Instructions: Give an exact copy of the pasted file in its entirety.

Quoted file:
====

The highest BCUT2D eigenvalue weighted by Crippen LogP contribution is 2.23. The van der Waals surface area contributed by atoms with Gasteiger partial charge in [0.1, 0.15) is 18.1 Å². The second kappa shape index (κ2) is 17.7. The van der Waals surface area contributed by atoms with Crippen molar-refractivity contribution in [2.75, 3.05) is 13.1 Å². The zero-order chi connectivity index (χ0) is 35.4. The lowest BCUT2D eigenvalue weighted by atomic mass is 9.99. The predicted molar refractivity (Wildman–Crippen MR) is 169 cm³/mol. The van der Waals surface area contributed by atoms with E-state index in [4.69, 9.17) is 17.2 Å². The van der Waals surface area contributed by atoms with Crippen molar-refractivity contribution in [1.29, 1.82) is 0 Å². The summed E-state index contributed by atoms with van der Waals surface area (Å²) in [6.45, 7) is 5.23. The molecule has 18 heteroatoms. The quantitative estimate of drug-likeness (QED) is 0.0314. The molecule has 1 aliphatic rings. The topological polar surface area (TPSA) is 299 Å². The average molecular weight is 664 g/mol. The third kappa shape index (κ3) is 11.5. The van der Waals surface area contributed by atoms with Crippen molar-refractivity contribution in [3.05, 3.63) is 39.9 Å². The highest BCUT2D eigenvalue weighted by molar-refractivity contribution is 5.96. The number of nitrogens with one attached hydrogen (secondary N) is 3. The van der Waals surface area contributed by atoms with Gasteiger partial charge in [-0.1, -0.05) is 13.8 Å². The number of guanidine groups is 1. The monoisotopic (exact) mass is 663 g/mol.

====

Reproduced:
The highest BCUT2D eigenvalue weighted by Crippen LogP contribution is 2.23. The van der Waals surface area contributed by atoms with Gasteiger partial charge in [0.1, 0.15) is 18.1 Å². The second kappa shape index (κ2) is 17.7. The van der Waals surface area contributed by atoms with Crippen molar-refractivity contribution in [2.75, 3.05) is 13.1 Å². The zero-order chi connectivity index (χ0) is 35.4. The lowest BCUT2D eigenvalue weighted by atomic mass is 9.99. The predicted molar refractivity (Wildman–Crippen MR) is 169 cm³/mol. The van der Waals surface area contributed by atoms with E-state index in [4.69, 9.17) is 17.2 Å². The van der Waals surface area contributed by atoms with Crippen molar-refractivity contribution in [1.29, 1.82) is 0 Å². The summed E-state index contributed by atoms with van der Waals surface area (Å²) in [6.45, 7) is 5.23. The molecule has 18 heteroatoms. The quantitative estimate of drug-likeness (QED) is 0.0314. The molecule has 1 aliphatic rings. The topological polar surface area (TPSA) is 299 Å². The average molecular weight is 664 g/mol. The third kappa shape index (κ3) is 11.5. The van der Waals surface area contributed by atoms with Crippen molar-refractivity contribution in [3.05, 3.63) is 39.9 Å². The highest BCUT2D eigenvalue weighted by molar-refractivity contribution is 5.96. The number of nitrogens with one attached hydrogen (secondary N) is 3. The van der Waals surface area contributed by atoms with Gasteiger partial charge in [-0.1, -0.05) is 13.8 Å². The number of guanidine groups is 1. The monoisotopic (exact) mass is 663 g/mol.